The first-series £1 banknote is mauve. The border resembles that of the 10-shilling note, but the carvings on the sides are based on the amo (post) on the wharenui (meeting house) Hinemihi o te Ao Tawhito. This house was located at the Māori village Te Wairoa, which was buried when Mt Tarawera erupted in 1886. The people sheltered in Hinemihi during the eruption. It was sold to the Governor-General, the Earl of Onslow, in 1892 and removed to his estate, Clandon Park, in England. The kōwhaiwhai (rafter) border on the top and bottom is called Mangōpare and, like that on the 10-shilling note, is based on the hammerhead shark. The border is completed by the denomination printed on each corner. On the back, £1 is written in numerals and words.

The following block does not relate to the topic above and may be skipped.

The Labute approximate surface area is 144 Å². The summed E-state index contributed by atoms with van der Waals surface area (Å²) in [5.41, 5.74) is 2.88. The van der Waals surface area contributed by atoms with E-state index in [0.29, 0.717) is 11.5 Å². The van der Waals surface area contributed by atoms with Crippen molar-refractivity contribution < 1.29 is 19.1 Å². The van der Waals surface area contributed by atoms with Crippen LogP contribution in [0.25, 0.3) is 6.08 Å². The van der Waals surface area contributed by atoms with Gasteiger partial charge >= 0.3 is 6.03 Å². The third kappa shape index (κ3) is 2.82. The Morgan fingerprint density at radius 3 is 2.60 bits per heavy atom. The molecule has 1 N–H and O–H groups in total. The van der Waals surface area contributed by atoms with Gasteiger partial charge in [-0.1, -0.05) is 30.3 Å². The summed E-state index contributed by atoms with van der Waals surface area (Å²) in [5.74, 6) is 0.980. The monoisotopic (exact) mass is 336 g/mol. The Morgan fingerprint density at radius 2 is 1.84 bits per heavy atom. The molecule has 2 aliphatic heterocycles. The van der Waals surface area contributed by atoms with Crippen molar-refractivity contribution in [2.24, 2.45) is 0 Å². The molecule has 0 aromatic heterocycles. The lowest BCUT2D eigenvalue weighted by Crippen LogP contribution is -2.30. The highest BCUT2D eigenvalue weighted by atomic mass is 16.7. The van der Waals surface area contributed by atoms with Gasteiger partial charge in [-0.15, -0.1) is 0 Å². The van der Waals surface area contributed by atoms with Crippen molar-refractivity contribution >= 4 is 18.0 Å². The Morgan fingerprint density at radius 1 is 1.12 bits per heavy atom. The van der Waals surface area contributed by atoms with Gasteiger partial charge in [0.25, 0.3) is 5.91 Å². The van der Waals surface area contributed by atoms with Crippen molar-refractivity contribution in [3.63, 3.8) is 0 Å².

Using this item
This item has been provided for private study purposes (such as school projects, family and local history research) and any published reproduction (print or electronic) may infringe copyright law. It is the responsibility of the user of any material to obtain clearance from the copyright holder.